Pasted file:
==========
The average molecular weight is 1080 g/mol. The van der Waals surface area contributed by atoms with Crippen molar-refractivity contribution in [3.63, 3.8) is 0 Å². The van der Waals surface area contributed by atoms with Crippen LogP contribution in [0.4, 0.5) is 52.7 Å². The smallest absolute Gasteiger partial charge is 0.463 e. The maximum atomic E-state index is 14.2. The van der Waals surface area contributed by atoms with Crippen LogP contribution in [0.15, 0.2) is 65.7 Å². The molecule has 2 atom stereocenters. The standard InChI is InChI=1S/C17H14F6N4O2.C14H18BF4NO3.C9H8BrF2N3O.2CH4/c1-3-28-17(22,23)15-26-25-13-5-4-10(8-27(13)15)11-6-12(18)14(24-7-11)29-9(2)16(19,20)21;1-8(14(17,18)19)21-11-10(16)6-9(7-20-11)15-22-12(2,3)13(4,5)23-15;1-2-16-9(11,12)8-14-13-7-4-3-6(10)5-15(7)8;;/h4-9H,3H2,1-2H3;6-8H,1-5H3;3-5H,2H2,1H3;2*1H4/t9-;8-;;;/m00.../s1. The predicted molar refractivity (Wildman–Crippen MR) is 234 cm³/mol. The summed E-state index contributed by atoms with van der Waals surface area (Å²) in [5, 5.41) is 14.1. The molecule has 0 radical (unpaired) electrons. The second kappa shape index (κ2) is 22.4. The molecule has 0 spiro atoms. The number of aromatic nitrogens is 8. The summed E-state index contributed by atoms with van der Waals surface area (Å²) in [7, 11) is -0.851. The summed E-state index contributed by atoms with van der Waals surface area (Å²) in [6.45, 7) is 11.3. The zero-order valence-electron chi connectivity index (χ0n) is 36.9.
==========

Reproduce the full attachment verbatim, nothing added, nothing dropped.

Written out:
The average molecular weight is 1080 g/mol. The van der Waals surface area contributed by atoms with Crippen molar-refractivity contribution in [3.63, 3.8) is 0 Å². The van der Waals surface area contributed by atoms with Crippen LogP contribution in [0.4, 0.5) is 52.7 Å². The smallest absolute Gasteiger partial charge is 0.463 e. The maximum atomic E-state index is 14.2. The van der Waals surface area contributed by atoms with Crippen LogP contribution in [0.15, 0.2) is 65.7 Å². The molecule has 2 atom stereocenters. The standard InChI is InChI=1S/C17H14F6N4O2.C14H18BF4NO3.C9H8BrF2N3O.2CH4/c1-3-28-17(22,23)15-26-25-13-5-4-10(8-27(13)15)11-6-12(18)14(24-7-11)29-9(2)16(19,20)21;1-8(14(17,18)19)21-11-10(16)6-9(7-20-11)15-22-12(2,3)13(4,5)23-15;1-2-16-9(11,12)8-14-13-7-4-3-6(10)5-15(7)8;;/h4-9H,3H2,1-2H3;6-8H,1-5H3;3-5H,2H2,1H3;2*1H4/t9-;8-;;;/m00.../s1. The predicted molar refractivity (Wildman–Crippen MR) is 234 cm³/mol. The summed E-state index contributed by atoms with van der Waals surface area (Å²) in [5, 5.41) is 14.1. The molecule has 0 radical (unpaired) electrons. The second kappa shape index (κ2) is 22.4. The molecule has 0 spiro atoms. The number of aromatic nitrogens is 8. The summed E-state index contributed by atoms with van der Waals surface area (Å²) in [7, 11) is -0.851. The summed E-state index contributed by atoms with van der Waals surface area (Å²) in [6.45, 7) is 11.3. The zero-order valence-electron chi connectivity index (χ0n) is 36.9.